Many large organizations suffer from constant structural change and re-organization. In many companies it is a joke. “Keep your head down, there will be another reorganization along in six months.”
In working with complex matrix organizations we found that structure really solves nothing. It is the networks and the way people work together that make the difference between success and failure in matrix management. Not only do reorganizations rarely achieve the benefits they were designed to deliver; they often make things worse by disrupting the networks and relationships that actually get things done in a matrix.
It is tempting to turn to structure for the solution to a problem. It can be tangible and you can see a visible change in the organization, but the reality is that the behaviours, culture and way of working are far more resilient than the formal structure.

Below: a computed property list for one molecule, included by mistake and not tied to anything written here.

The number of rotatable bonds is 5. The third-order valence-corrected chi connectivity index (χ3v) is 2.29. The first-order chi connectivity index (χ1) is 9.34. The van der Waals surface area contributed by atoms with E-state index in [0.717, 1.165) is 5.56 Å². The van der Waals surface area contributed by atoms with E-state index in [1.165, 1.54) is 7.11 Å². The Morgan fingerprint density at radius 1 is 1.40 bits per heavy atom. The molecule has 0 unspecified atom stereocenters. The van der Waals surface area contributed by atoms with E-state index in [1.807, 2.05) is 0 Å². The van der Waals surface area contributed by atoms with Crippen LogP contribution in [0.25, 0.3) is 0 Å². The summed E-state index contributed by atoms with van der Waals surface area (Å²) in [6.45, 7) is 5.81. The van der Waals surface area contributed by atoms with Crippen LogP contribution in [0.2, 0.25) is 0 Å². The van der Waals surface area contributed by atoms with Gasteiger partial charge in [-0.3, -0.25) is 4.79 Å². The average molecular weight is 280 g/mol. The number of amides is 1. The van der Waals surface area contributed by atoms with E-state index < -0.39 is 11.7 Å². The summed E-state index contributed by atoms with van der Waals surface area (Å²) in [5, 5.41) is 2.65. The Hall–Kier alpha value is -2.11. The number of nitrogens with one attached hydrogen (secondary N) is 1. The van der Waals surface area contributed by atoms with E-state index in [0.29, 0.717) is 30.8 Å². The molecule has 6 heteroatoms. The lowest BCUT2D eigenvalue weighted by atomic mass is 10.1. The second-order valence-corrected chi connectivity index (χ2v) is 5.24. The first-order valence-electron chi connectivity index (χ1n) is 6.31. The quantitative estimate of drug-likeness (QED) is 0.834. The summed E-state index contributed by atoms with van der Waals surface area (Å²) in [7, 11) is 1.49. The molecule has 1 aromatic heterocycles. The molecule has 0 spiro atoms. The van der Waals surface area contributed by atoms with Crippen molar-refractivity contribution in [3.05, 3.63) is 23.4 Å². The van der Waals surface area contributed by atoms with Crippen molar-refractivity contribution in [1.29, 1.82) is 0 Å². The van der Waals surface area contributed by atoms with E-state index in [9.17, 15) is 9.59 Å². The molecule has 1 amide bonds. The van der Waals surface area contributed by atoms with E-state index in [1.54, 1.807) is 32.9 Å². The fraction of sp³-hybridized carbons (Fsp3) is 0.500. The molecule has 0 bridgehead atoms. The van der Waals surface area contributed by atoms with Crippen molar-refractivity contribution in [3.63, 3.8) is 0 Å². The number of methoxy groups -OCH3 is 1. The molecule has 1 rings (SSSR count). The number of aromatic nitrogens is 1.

We believe that too much focus on structure can cause underinvestment in the skills and ways of working that are necessary to matrix management success.
In today’s fast changing environment a formal structural response to change is likely to be too slow and inflexible, increasingly we will rely on behavioural flexibility and ability to put together fluid teams and work streams to get things done.
Reorganizations incur costs and cause disruption. The worst example I found (unsurprisingly from the state sector) was that the UK government spent £780m on 51 reorganizations of its departments and agencies in the four years after the 2005 election https://news.bbc.co.uk/1/hi/uk_politics/8573015.stm The National Audit Office said it was impossible to demonstrate that the changes made between the May 2005 general election and June 2009 represented value for money – “Most were rushed through by Prime Ministers Tony Blair and Gordon Brown without a clear explanation of the purpose.”
Compare the money your company spent on reorganization with the amount invested in skills to see if you have got the balance right. Did the spend on reorganization meet its goals, was it value for money, were the changes subsequently changed again?
Why not switch your attention to skills instead?